Sardines are a nutrient-rich fish commonly consumed in all countries with sea shore. They are commonly served in the Mediterranean region (south-east Europe).
Sardines are rich in vitamins and minerals. A small serving of sardines once a day can provide 13% of vitamin B2; roughly one-quarter of niacin, and about 150% of the recommended daily value of vitamin B12.All B vitamins help to support proper nervous system function and are used for energy metabolism, or converting food into energy.Also, sardines are high in the major minerals such as phosphorus, calcium, potassium, and some trace minerals such as iron and selenium.
Sardines are also a natural source of marine omega-3 fatty acids, which reduce the occurrence of cardiovascular disease.Recent studies suggest the regular consumption of omega-3 fatty acids reduces the likelihood of developing Alzheimer’s disease and can even boost brain function.These fatty acids may also help lower blood sugar levels a small amount. They are also a good source of vitamin D, calcium, and protein.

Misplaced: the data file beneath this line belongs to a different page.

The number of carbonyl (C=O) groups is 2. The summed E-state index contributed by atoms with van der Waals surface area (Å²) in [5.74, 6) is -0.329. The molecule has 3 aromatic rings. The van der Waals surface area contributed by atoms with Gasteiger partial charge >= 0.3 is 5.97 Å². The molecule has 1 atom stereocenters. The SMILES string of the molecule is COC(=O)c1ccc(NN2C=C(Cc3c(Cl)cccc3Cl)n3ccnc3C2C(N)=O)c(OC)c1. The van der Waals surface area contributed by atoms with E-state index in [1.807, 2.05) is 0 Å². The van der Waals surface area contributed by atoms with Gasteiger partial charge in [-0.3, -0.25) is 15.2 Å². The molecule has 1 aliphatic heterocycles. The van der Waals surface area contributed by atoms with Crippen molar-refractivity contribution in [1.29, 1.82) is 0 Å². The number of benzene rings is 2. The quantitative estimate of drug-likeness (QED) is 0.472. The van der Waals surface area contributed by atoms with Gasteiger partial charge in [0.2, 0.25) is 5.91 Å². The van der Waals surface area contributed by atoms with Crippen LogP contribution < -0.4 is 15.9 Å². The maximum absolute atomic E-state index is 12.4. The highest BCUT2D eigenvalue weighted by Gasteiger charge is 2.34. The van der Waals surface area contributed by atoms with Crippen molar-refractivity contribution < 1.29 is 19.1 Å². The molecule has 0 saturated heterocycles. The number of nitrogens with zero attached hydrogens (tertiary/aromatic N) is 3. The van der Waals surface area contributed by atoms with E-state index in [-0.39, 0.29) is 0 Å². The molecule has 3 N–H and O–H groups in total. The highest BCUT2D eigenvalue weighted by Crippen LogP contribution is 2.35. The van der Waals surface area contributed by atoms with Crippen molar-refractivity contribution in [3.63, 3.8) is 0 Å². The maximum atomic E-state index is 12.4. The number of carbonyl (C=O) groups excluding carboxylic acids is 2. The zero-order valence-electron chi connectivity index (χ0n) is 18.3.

Because they are low in the food chain, sardines are very low in contaminants, such as mercury, relative to other fish commonly eaten by humans.
We serve fresh sardines grilled with just some spices and some slices of lemon. You can also add a Greek traditional Tzatziki sauce to go with it.